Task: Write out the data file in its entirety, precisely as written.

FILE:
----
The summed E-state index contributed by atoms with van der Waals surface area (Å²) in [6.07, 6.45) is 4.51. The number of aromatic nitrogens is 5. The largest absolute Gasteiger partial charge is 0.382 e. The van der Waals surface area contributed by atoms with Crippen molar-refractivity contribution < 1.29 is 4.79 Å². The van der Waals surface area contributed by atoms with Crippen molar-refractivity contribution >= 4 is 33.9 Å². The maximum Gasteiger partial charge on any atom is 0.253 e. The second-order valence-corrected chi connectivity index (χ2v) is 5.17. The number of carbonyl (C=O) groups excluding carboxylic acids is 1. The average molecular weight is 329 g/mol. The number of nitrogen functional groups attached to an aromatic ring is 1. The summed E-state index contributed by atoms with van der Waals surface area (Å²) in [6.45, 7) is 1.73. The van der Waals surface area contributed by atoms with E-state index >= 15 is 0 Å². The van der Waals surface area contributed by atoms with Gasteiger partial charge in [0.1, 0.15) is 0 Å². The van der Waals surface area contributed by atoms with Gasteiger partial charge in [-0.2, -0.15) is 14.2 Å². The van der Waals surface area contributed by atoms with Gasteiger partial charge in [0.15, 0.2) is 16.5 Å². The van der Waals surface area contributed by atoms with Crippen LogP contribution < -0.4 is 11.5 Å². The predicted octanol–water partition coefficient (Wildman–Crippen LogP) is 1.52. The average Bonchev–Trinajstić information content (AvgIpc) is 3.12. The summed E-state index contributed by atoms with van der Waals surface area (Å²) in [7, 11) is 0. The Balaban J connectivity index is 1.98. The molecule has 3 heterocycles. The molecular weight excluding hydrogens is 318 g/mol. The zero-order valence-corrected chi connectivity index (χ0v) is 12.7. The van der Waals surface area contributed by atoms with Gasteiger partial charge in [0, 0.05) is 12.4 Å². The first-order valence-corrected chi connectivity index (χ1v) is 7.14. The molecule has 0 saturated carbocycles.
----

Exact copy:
The summed E-state index contributed by atoms with van der Waals surface area (Å²) in [6.07, 6.45) is 4.51. The number of aromatic nitrogens is 5. The largest absolute Gasteiger partial charge is 0.382 e. The van der Waals surface area contributed by atoms with Crippen molar-refractivity contribution < 1.29 is 4.79 Å². The van der Waals surface area contributed by atoms with Crippen molar-refractivity contribution >= 4 is 33.9 Å². The maximum Gasteiger partial charge on any atom is 0.253 e. The second-order valence-corrected chi connectivity index (χ2v) is 5.17. The number of carbonyl (C=O) groups excluding carboxylic acids is 1. The average molecular weight is 329 g/mol. The number of nitrogen functional groups attached to an aromatic ring is 1. The summed E-state index contributed by atoms with van der Waals surface area (Å²) in [6.45, 7) is 1.73. The van der Waals surface area contributed by atoms with E-state index >= 15 is 0 Å². The van der Waals surface area contributed by atoms with Gasteiger partial charge in [0.1, 0.15) is 0 Å². The van der Waals surface area contributed by atoms with Gasteiger partial charge in [-0.2, -0.15) is 14.2 Å². The van der Waals surface area contributed by atoms with Gasteiger partial charge in [0.15, 0.2) is 16.5 Å². The van der Waals surface area contributed by atoms with Crippen LogP contribution < -0.4 is 11.5 Å². The predicted octanol–water partition coefficient (Wildman–Crippen LogP) is 1.52. The average Bonchev–Trinajstić information content (AvgIpc) is 3.12. The summed E-state index contributed by atoms with van der Waals surface area (Å²) in [7, 11) is 0. The Balaban J connectivity index is 1.98. The molecule has 3 heterocycles. The molecular weight excluding hydrogens is 318 g/mol. The zero-order valence-corrected chi connectivity index (χ0v) is 12.7. The van der Waals surface area contributed by atoms with Gasteiger partial charge in [0, 0.05) is 12.4 Å². The first-order valence-corrected chi connectivity index (χ1v) is 7.14. The molecule has 0 saturated carbocycles.